point of semaphores is that things like this should not work correctly. Once you have the code
running, let it run for a while and see if you can find evidence of failure. Answer the following
question:

Question 1: Can you find evidence of a thread report getting obliterated? That is to say, some
thread should have reported and you can’t find its report? For example, thread #3’s report #4 is
just gone? What is causing this? (In this case, I expect you will certainly see such events.)

Submit your code as per instructions in the deliverables section. With answers to question 1,
provide evidence of your program function.

II. Task 2: Semaphore Version

Re-create the system properly with semaphores. Reader must read the buffer before another Writer
overwrites it. Reader shouldn’t need to poll anymore.

Lab 3: Threads and Semaphores
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In this case, please answer the following questions:

Question 2: Explain your semaphore design. How are the semaphores being used? What is their
function? How do they affect the various threads and processes?

Question 3: Do you still see any corrupt or missing reports? Could you see any corrupt or missing
reports? Explain.

Submit your code as per instructions in the deliverables section. With answers to questions,
provide some evidence of your program function.

Deliverables
1. ZIP file with code for task 1
• Name your submission: se3313a-username-lab2_1.zip
2. ZIP file with code for task 2
• Name your submission: se3313a-username-lab2_2.zip
3. PDF file with answers to questions 1 to 4 and discussion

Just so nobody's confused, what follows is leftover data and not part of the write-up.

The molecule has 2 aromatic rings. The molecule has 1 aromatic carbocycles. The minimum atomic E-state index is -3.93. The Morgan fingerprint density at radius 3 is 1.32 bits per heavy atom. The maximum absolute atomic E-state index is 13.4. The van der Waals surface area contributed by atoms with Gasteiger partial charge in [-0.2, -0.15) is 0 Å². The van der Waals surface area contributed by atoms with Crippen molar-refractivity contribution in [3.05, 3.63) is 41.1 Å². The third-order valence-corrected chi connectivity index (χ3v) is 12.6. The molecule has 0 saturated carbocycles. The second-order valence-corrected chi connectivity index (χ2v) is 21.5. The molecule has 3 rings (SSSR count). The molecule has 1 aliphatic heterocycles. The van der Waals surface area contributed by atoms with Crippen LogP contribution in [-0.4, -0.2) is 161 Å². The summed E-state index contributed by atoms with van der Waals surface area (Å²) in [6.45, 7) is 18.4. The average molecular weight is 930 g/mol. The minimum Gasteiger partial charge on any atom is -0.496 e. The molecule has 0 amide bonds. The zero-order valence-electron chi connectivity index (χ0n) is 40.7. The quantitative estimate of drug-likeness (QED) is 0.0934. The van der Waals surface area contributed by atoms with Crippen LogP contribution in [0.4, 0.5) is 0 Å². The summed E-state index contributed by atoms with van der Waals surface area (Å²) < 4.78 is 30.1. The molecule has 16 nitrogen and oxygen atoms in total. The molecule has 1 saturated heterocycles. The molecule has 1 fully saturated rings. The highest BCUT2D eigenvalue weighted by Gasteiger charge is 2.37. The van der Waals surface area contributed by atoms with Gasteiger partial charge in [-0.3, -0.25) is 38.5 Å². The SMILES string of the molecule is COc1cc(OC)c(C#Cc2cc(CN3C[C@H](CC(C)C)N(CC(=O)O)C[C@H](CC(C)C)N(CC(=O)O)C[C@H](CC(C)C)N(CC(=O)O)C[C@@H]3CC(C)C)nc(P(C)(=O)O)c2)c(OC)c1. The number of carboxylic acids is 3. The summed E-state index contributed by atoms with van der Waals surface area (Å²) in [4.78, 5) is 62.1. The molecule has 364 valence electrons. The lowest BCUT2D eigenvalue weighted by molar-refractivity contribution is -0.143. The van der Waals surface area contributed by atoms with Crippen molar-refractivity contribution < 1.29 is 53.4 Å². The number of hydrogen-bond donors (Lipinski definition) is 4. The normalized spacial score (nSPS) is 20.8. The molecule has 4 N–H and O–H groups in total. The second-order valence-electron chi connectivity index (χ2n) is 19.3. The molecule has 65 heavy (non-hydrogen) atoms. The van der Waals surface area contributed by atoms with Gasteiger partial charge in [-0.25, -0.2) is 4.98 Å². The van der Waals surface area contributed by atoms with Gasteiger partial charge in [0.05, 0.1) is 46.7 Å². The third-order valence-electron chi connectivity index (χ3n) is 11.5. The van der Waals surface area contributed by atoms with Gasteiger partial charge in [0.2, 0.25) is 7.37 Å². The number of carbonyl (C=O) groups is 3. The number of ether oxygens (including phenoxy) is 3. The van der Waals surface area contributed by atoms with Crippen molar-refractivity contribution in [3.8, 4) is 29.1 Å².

If the student did not demo the solution to TA during the schedule lab time due to illness or other special
circumstances (with documentation as per the course outline), the student must contact his/her assigned
TA as soon as possible. For no demo, 50% of the available mark will be deducted.


Lab 3: Threads and Semaphores
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2. Resources for Lab 2
I. Compilation

Compiling with shared memory objects, semaphores and threads is pretty complicated and requires
both compilation and link options. Accordingly, a Makefile has been provided for this assignment.
Makefiles are basically a way to simplify maintaining programs and working with command line
options. In the IDE, such as Visual Studio, all the checkboxes you specify to select build options
eventually get turned into a Makefile. Automatically generated ones tend to be very difficult to
read. Hand-crafted ones, on the other hand, are usually quite simple. A part of the Makefile
provided with your Assignment 2 looks like this:



This text creates two make “targets”: one called “Reader” and one called “Writer”. What it says,
translated into English, is as follows:

There is a thing I would like you to make, called “Reader”. It depends on three files, called
Reader.o, thread.o, and Blockable.o. If any of those three files is newer than the file called